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Streaming music showdown: Xbox Music versus the world

Brad Chacos | Nov. 19, 2012
If music soothes the savage breast, then why are so many 800-pound gorillas slugging it out in a battle for your eardrums? Microsoft recently stepped back into the streaming music fray with Xbox Music Pass, a revitalized Zune Pass replacement that's baked right into Windows 8 and Windows RT. It may be pretty and it may be (somewhat) free, but Xbox Music Pass faces stiff competition from a crowd of contenders that includes heavyweights such as Pandora, Rdio, Slacker and Spotify.

Spotify

Spotify's cluttered desktop client doesn't come close to matching Xbox Music Pass's eye candy, but it does deliver an abundance of functionality: Most options are only a click away. The 18 million-strong tune selection is just as large as Microsoft's, and you can fill the gaps by integrating your local music library with the Spotify client.

One area where Spotify outshines Xbox Music Pass is in device support. Spotify doesn't support Windows Phone 8, or have a Windows 8 app yet, but the service is available on every other major mobile and desktop clienteven on Nokia's Symbian platform and a wide array of home theater equipment. The lack of a Web client stings, however.

Listening to Spotify on anything other than a desktop client requires a $10 monthly premium subscription. That subscription includes an audio-quality boost to a best-in-class 320 kbps, which is a vast improvement over the desktop client's 160-kbps standard and matched only by MOG. (Mobile devices have the option of dropping down to 96 kbps to save on cellular data.) On the desktop you can tune in for free and forever if you don't mind hearing frequent ads, or you can pay $5 monthly to scrub the commercials from the PC client.

The service hosts a bevy of third-party apps, including offerings from Billboard Top Charts, Last.fm, Rolling Stone, TuneWiki, and song-discovery services. It's a huge attraction for Spotify. The Last.fm app in particular makes up for Spotify's so-so music-discovery talents; in fact, I consider it a must-have.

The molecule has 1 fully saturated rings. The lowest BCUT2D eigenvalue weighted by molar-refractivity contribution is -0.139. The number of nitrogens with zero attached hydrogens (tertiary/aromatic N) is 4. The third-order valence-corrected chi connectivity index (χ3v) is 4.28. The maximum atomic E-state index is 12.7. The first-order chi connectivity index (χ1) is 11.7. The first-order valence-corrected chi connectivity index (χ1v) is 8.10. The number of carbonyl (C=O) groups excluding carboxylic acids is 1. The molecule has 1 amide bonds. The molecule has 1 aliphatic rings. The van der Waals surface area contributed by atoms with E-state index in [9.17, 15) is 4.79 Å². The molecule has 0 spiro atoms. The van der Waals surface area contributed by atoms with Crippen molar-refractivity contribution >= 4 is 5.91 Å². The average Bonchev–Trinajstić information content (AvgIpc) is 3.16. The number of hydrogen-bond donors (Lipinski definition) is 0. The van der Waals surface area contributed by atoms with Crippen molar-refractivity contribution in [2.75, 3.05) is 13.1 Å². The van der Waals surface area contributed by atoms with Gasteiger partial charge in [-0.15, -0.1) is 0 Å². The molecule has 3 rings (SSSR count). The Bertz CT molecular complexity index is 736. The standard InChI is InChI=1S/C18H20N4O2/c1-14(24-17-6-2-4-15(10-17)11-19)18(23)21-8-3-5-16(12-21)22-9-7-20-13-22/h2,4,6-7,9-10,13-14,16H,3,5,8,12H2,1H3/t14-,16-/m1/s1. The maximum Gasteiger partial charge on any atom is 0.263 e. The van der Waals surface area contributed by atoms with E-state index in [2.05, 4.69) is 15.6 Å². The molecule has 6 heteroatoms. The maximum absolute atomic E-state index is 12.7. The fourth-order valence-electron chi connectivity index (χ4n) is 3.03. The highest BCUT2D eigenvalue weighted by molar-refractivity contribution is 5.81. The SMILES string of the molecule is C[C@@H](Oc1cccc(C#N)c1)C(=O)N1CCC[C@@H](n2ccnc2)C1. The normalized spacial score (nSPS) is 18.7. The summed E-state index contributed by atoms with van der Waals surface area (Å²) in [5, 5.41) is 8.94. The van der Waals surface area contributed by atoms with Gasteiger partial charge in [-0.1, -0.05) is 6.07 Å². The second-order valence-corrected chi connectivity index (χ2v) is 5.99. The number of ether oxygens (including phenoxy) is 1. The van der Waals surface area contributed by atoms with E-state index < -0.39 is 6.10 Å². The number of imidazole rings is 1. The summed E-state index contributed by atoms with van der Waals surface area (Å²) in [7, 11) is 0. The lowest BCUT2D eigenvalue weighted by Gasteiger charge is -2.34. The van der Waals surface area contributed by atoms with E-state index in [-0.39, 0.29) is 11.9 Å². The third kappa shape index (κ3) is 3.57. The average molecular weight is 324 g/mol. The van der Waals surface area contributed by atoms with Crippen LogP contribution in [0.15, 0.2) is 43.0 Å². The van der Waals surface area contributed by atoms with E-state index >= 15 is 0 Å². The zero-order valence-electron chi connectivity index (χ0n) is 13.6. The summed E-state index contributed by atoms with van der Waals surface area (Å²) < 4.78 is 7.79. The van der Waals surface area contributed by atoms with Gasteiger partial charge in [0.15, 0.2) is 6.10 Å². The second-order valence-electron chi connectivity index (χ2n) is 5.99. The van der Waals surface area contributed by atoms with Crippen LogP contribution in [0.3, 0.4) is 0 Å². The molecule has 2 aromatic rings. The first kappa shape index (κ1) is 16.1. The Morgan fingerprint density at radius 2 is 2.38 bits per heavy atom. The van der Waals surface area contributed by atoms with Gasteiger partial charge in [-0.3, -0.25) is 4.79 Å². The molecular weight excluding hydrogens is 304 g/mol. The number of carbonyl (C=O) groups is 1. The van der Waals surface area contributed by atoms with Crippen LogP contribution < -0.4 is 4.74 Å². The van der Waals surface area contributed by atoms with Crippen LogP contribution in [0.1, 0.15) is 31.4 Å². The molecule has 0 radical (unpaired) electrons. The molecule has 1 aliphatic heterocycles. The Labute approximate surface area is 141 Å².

Spotify's widespread device support, deep on-demand catalog, and no-strings-attached, no-limits-involved free listening option make it an extremely compelling service for the average userassuming that you don't mind hand-picking tunes. Spotify's Radio functionality sucks.

Catalog size: 18 million-plus

Audio quality: 160-kbps Ogg Vorbis by default; 320-kbps streaming for $10-per-month premium subscribers; 96-kbps option for mobile listeners

Subscription plans: Unlimited ad-supported free listening; $5 monthly fee removes ads from desktop client; $10 monthly fee unlocks device support, higher audio quality, and offline mode

Device support: iOS, Mac, Android, Symbian, Windows Phone 7 Mango, BlackBerry, Sonos, Logitech Squeezebox, WD TV Live, Boxee, Onkyo/Marantz/Denon receivers, Phillips Streamium, Samsung Smart TV

Extras: Radio stations, third-party apps, offline mode, "inbox" for shared music, related-artists listings, gift cards, local music library integration, collaborative playlists

Rdio

In song selection, Rdio goes toe-to-toe with any top-tier streaming competitor, but the service truly shines on the social front. It encourages new users to start following other Rdio users, as well as Facebook, Twitter, Last.fm, and email pals, before the service even shows off a single track.

Keeping tabs on your friends is just the tip of the iceberg, though, as Rdio prominently displays the songs, albums, and playlists that users are currently listening to, and the service generates a "Heavy Rotation" list of suggested albums based on your listening history and follow list. Collaborative playlists are another fun social-oriented extra.

 

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